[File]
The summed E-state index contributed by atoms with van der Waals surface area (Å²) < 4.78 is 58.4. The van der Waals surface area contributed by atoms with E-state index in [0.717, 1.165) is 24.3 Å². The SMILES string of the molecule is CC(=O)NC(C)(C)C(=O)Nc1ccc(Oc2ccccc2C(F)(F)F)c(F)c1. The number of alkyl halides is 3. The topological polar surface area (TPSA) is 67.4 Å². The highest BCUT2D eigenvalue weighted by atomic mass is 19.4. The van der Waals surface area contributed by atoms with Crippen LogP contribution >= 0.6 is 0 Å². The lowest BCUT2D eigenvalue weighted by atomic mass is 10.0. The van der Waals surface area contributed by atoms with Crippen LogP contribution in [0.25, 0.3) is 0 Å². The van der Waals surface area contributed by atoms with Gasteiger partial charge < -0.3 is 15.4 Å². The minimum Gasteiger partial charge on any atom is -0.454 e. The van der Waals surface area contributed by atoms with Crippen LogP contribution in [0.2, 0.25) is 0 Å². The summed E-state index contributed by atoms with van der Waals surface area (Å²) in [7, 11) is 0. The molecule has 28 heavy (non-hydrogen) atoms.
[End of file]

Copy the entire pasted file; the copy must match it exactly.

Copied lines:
The summed E-state index contributed by atoms with van der Waals surface area (Å²) < 4.78 is 58.4. The van der Waals surface area contributed by atoms with E-state index in [0.717, 1.165) is 24.3 Å². The SMILES string of the molecule is CC(=O)NC(C)(C)C(=O)Nc1ccc(Oc2ccccc2C(F)(F)F)c(F)c1. The number of alkyl halides is 3. The topological polar surface area (TPSA) is 67.4 Å². The highest BCUT2D eigenvalue weighted by atomic mass is 19.4. The van der Waals surface area contributed by atoms with Crippen LogP contribution >= 0.6 is 0 Å². The lowest BCUT2D eigenvalue weighted by atomic mass is 10.0. The van der Waals surface area contributed by atoms with Crippen LogP contribution in [0.25, 0.3) is 0 Å². The van der Waals surface area contributed by atoms with Gasteiger partial charge < -0.3 is 15.4 Å². The minimum Gasteiger partial charge on any atom is -0.454 e. The van der Waals surface area contributed by atoms with Crippen LogP contribution in [0.2, 0.25) is 0 Å². The summed E-state index contributed by atoms with van der Waals surface area (Å²) in [7, 11) is 0. The molecule has 28 heavy (non-hydrogen) atoms.